Google, Apple, Microsoft reportedly ignoring safety pleas to add rail crossings to maps

 

News article: Google, Apple, Microsoft reportedly ignoring safety pleas to add rail crossings to maps

Hundreds of people die in collisions at rail crossings every year

  bevans Site Admin

Location: Melbourne, Australia
I will kick it off.

Why or how would including the crossings actually help?  The google maps app which is what would be the best to use would also require much maintaining of cross information and this can change as the Melbourne experience suggests and not all cities are flush with level crossings like Melbourne.

Food for thought.

Google, Apple, Microsoft reportedly ignoring safety pleas to add rail crossings to maps

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  duttonbay Minister for Railways

If the concern is drivers turning onto the railway line, rather than a street, then it may be useful for the driver to be told to "turn right after the level crossing" instead of simply "turn right at the next street" or "turn right in 100 metres". That might provide some awareness of the crossing.
  Graham4405 Minister for Railways

Location: Dalby Qld
I think the benefit would be if using any of these for satellite navigation it could warn of approach to a level crossing, but then again isn't that what signs are for? I'm thoroughly sick of hearing stories about people blindly following their satnav and not using their eyes and brains!
  justapassenger Minister for Railways

No thanks.

Drivers need to get back to driving.
  simstrain Chief Commissioner

Go back to street directories and a proper navigator rather then the crap that is in GPS products.  

https://www.angusrobertson.com.au/books/sydney-and-blue-mountains-street-directory-2020-56th-ed-ubd-gregorys/p/9780731932122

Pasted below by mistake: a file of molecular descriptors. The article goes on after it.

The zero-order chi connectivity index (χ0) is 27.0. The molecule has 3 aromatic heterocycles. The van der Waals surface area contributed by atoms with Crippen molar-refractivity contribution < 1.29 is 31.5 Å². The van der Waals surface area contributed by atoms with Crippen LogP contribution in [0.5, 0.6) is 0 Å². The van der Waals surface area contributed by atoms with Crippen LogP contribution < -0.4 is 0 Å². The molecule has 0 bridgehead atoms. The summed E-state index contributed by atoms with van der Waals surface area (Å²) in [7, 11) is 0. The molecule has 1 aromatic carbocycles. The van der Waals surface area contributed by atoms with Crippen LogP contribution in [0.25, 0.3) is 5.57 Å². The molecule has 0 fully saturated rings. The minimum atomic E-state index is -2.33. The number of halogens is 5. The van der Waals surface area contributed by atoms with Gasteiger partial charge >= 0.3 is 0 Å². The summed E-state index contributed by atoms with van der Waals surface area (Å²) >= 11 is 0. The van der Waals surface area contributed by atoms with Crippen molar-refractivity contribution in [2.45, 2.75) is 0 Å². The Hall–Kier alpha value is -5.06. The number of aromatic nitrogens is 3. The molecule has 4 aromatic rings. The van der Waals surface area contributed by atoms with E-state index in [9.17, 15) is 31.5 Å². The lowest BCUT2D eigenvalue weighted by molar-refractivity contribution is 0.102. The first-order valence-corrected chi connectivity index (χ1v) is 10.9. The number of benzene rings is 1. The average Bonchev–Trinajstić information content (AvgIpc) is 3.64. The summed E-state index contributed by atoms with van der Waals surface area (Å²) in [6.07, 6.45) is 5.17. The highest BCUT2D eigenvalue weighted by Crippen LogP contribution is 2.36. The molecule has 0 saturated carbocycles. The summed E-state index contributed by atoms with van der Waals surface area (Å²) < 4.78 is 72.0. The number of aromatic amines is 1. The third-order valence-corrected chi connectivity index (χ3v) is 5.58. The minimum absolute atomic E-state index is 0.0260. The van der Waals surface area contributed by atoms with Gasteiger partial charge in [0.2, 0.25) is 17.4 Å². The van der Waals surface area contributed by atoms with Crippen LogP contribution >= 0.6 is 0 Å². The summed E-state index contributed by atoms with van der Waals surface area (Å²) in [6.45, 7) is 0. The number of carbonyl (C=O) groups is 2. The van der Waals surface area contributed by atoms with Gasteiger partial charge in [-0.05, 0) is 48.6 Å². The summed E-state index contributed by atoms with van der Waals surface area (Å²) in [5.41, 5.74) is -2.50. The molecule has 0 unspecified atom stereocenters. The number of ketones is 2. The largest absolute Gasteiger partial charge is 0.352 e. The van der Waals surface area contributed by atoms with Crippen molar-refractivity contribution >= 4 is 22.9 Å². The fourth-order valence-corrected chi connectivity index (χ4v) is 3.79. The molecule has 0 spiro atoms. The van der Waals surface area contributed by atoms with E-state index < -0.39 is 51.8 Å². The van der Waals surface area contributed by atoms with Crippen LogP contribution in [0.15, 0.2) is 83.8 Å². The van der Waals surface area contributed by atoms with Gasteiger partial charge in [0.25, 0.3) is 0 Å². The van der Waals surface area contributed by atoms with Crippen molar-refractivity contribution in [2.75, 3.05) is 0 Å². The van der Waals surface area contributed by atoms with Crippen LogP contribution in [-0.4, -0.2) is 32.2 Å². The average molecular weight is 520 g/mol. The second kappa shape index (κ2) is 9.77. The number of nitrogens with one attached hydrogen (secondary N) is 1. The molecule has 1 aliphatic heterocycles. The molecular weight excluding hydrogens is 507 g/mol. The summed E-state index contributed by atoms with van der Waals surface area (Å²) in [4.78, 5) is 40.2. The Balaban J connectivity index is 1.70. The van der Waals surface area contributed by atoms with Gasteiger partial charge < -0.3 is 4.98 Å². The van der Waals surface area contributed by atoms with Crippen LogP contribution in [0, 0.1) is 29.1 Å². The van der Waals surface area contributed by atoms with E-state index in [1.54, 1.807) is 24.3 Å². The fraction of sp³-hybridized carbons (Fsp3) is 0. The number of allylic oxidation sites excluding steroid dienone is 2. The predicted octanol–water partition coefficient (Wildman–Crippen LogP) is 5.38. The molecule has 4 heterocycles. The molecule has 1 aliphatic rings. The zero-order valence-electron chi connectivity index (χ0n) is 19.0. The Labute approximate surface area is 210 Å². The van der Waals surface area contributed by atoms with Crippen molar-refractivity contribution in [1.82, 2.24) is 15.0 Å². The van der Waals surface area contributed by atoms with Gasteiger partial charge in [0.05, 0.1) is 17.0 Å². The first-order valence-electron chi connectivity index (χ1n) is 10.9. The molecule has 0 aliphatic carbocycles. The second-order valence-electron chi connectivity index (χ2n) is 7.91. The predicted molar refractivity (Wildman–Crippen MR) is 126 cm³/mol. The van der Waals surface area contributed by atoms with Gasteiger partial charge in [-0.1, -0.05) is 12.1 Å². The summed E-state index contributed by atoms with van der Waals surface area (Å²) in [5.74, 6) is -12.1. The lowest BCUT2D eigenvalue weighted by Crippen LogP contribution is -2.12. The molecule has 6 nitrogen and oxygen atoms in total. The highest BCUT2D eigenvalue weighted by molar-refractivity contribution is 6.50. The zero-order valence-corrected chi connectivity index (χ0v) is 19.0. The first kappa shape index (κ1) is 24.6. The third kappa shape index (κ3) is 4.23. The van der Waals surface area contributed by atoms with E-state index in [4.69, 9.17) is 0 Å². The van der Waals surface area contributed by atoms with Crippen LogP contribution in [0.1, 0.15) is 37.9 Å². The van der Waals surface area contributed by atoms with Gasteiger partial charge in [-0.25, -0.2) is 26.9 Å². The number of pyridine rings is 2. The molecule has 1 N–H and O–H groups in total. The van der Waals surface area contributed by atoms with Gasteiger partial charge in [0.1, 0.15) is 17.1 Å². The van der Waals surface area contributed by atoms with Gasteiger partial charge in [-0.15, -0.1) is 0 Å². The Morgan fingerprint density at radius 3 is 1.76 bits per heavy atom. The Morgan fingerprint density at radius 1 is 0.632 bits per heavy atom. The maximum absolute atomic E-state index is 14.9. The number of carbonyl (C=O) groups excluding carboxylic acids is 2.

Graham4405 Minister for Railways

Location: Dalby Qld
Go back to street directories and a proper navigator rather then the crap that is in GPS products.
simstrain
Back in the day I recall driving around Sydney with the UBD on the steering wheel so that I wouldn't miss a turn. Worked a treat! That said Sydney (and pretty much all cities) have grown beyond recognition since the '70s! I will use a SatNav, but not before I have thoroughly researched my proposed route. Pretty much always I will know if the SatNav is leading me astray (and it tries to) even in unfamiliar territory and on these occasions I will ignore it.
  duttonbay Minister for Railways

While it's all very well for us to tell people to learn how to read a map, that doesn't address the problem. Whether you like it or not, the bulk of those driving these days are using Sat-Nav. It's hard to understand how people can turn onto railway lines, but it happens; one of the reasons is a sat-nav telling the driver to turn now.

I've been in a car in rural Australia and the driver, using sat-nav, was told to turn right in 100 metres.  As we approached the turn we realised there was a level crossing (the map didn't even display railway lines) with a parallel road either side of the railway. We had to drive quite slowly to work out which side of the (non-existent according to the sat-nav) railway we were meant to be turning into. I can easily imagine how those who blindly follow directions would get confused, particularly at night.
  simstrain Chief Commissioner

Sorry but I have a street directory fetish. I always try to have the latest versions.